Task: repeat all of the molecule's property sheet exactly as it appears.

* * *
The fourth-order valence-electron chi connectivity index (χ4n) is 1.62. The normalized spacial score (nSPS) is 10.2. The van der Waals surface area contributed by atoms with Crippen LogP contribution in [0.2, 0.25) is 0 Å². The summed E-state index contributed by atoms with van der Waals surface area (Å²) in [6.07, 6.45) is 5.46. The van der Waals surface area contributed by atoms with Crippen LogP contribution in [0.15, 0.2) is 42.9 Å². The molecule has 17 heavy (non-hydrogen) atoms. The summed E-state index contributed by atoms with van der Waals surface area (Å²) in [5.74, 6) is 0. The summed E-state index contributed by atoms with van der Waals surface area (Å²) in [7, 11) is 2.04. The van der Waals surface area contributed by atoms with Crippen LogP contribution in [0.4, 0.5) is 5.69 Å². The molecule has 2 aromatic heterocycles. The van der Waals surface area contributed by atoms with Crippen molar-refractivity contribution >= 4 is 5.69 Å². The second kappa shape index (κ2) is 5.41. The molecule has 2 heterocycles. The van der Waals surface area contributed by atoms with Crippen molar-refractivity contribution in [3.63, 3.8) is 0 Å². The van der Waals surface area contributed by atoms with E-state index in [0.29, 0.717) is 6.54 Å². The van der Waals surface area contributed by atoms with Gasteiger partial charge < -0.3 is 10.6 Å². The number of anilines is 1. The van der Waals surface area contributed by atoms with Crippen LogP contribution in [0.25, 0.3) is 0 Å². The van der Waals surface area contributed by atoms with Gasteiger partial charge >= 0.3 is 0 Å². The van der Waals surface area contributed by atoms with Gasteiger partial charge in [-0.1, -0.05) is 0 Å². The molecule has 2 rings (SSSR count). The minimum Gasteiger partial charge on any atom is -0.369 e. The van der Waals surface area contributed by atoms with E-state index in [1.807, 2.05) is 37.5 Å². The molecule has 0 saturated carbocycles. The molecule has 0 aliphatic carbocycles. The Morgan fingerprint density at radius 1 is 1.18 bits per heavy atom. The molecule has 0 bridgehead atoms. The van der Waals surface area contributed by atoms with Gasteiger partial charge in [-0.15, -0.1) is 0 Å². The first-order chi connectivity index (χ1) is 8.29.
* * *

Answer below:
The fourth-order valence-electron chi connectivity index (χ4n) is 1.62. The normalized spacial score (nSPS) is 10.2. The van der Waals surface area contributed by atoms with Crippen LogP contribution in [0.2, 0.25) is 0 Å². The summed E-state index contributed by atoms with van der Waals surface area (Å²) in [6.07, 6.45) is 5.46. The van der Waals surface area contributed by atoms with Crippen LogP contribution in [0.15, 0.2) is 42.9 Å². The molecule has 17 heavy (non-hydrogen) atoms. The summed E-state index contributed by atoms with van der Waals surface area (Å²) in [5.74, 6) is 0. The summed E-state index contributed by atoms with van der Waals surface area (Å²) in [7, 11) is 2.04. The van der Waals surface area contributed by atoms with Crippen LogP contribution in [0.4, 0.5) is 5.69 Å². The molecule has 2 aromatic heterocycles. The van der Waals surface area contributed by atoms with Crippen molar-refractivity contribution >= 4 is 5.69 Å². The second kappa shape index (κ2) is 5.41. The molecule has 2 heterocycles. The van der Waals surface area contributed by atoms with Crippen molar-refractivity contribution in [3.63, 3.8) is 0 Å². The van der Waals surface area contributed by atoms with E-state index in [0.29, 0.717) is 6.54 Å². The van der Waals surface area contributed by atoms with Gasteiger partial charge < -0.3 is 10.6 Å². The number of anilines is 1. The van der Waals surface area contributed by atoms with Crippen LogP contribution in [0.25, 0.3) is 0 Å². The van der Waals surface area contributed by atoms with Gasteiger partial charge >= 0.3 is 0 Å². The van der Waals surface area contributed by atoms with Gasteiger partial charge in [-0.1, -0.05) is 0 Å². The molecule has 2 rings (SSSR count). The minimum Gasteiger partial charge on any atom is -0.369 e. The van der Waals surface area contributed by atoms with E-state index in [1.807, 2.05) is 37.5 Å². The molecule has 0 saturated carbocycles. The molecule has 0 aliphatic carbocycles. The Morgan fingerprint density at radius 1 is 1.18 bits per heavy atom. The molecule has 0 bridgehead atoms. The van der Waals surface area contributed by atoms with Gasteiger partial charge in [-0.15, -0.1) is 0 Å². The first-order chi connectivity index (χ1) is 8.29.